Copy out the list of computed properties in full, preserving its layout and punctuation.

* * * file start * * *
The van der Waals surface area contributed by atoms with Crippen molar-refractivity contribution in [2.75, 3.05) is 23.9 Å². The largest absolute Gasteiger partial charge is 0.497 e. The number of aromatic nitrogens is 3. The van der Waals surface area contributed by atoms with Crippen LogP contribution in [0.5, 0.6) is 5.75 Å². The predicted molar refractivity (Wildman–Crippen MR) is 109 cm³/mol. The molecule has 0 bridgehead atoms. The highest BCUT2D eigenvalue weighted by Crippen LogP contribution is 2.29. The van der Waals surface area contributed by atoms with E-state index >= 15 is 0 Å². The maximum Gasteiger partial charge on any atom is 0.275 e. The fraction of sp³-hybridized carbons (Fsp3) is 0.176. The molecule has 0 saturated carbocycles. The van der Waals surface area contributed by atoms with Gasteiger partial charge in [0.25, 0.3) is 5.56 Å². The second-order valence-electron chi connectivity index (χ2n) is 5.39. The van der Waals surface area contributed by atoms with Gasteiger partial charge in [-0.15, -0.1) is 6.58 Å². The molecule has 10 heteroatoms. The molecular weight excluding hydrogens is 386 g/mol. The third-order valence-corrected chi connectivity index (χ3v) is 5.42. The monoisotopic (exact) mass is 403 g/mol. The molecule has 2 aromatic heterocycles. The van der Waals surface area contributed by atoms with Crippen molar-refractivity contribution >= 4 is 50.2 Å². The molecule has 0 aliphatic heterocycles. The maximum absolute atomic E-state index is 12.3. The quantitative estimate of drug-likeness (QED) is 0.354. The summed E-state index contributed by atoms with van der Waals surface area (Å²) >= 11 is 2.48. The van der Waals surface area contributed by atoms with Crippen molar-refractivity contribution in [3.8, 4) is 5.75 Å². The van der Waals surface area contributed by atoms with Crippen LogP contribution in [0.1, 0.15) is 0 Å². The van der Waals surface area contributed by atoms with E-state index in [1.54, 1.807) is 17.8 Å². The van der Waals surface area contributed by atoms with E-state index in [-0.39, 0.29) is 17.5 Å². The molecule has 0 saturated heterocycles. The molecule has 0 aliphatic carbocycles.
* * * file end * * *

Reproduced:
The van der Waals surface area contributed by atoms with Crippen molar-refractivity contribution in [2.75, 3.05) is 23.9 Å². The largest absolute Gasteiger partial charge is 0.497 e. The number of aromatic nitrogens is 3. The van der Waals surface area contributed by atoms with Crippen LogP contribution in [0.5, 0.6) is 5.75 Å². The predicted molar refractivity (Wildman–Crippen MR) is 109 cm³/mol. The molecule has 0 bridgehead atoms. The highest BCUT2D eigenvalue weighted by Crippen LogP contribution is 2.29. The van der Waals surface area contributed by atoms with E-state index >= 15 is 0 Å². The maximum Gasteiger partial charge on any atom is 0.275 e. The fraction of sp³-hybridized carbons (Fsp3) is 0.176. The molecule has 0 saturated carbocycles. The van der Waals surface area contributed by atoms with Gasteiger partial charge in [0.25, 0.3) is 5.56 Å². The second-order valence-electron chi connectivity index (χ2n) is 5.39. The van der Waals surface area contributed by atoms with Gasteiger partial charge in [-0.15, -0.1) is 6.58 Å². The molecule has 10 heteroatoms. The molecular weight excluding hydrogens is 386 g/mol. The third-order valence-corrected chi connectivity index (χ3v) is 5.42. The monoisotopic (exact) mass is 403 g/mol. The molecule has 2 aromatic heterocycles. The van der Waals surface area contributed by atoms with Crippen molar-refractivity contribution >= 4 is 50.2 Å². The molecule has 0 aliphatic heterocycles. The maximum absolute atomic E-state index is 12.3. The quantitative estimate of drug-likeness (QED) is 0.354. The summed E-state index contributed by atoms with van der Waals surface area (Å²) >= 11 is 2.48. The van der Waals surface area contributed by atoms with Crippen molar-refractivity contribution in [3.8, 4) is 5.75 Å². The van der Waals surface area contributed by atoms with Crippen LogP contribution in [0.1, 0.15) is 0 Å². The van der Waals surface area contributed by atoms with E-state index in [1.54, 1.807) is 17.8 Å². The van der Waals surface area contributed by atoms with E-state index in [-0.39, 0.29) is 17.5 Å². The molecule has 0 saturated heterocycles. The molecule has 0 aliphatic carbocycles.